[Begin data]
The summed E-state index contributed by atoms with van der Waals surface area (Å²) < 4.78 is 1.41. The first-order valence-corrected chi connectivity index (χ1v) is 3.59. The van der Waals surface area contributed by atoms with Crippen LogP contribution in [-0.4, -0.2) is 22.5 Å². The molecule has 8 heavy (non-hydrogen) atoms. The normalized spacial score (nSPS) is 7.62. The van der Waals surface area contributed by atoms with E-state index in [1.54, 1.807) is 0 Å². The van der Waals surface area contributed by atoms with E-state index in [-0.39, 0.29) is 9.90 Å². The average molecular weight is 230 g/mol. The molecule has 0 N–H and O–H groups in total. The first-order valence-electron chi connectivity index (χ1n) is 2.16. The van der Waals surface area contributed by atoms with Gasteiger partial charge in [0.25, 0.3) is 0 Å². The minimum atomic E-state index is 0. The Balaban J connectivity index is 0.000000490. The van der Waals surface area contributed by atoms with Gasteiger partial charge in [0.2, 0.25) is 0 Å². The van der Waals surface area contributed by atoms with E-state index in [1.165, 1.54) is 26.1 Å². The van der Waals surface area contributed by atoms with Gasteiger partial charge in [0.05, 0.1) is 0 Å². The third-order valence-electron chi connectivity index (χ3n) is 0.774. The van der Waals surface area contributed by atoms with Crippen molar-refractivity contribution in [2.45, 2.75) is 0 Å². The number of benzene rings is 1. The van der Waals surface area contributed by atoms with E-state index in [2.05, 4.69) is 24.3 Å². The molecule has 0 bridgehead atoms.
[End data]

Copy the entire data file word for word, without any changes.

The summed E-state index contributed by atoms with van der Waals surface area (Å²) < 4.78 is 1.41. The first-order valence-corrected chi connectivity index (χ1v) is 3.59. The van der Waals surface area contributed by atoms with Crippen LogP contribution in [-0.4, -0.2) is 22.5 Å². The molecule has 8 heavy (non-hydrogen) atoms. The normalized spacial score (nSPS) is 7.62. The van der Waals surface area contributed by atoms with E-state index in [1.54, 1.807) is 0 Å². The van der Waals surface area contributed by atoms with E-state index in [-0.39, 0.29) is 9.90 Å². The average molecular weight is 230 g/mol. The molecule has 0 N–H and O–H groups in total. The first-order valence-electron chi connectivity index (χ1n) is 2.16. The van der Waals surface area contributed by atoms with Gasteiger partial charge in [0.25, 0.3) is 0 Å². The minimum atomic E-state index is 0. The Balaban J connectivity index is 0.000000490. The van der Waals surface area contributed by atoms with Gasteiger partial charge in [0.2, 0.25) is 0 Å². The van der Waals surface area contributed by atoms with E-state index in [1.165, 1.54) is 26.1 Å². The van der Waals surface area contributed by atoms with Gasteiger partial charge in [0.05, 0.1) is 0 Å². The third-order valence-electron chi connectivity index (χ3n) is 0.774. The van der Waals surface area contributed by atoms with Crippen molar-refractivity contribution in [2.45, 2.75) is 0 Å². The number of benzene rings is 1. The van der Waals surface area contributed by atoms with E-state index in [2.05, 4.69) is 24.3 Å². The molecule has 0 bridgehead atoms.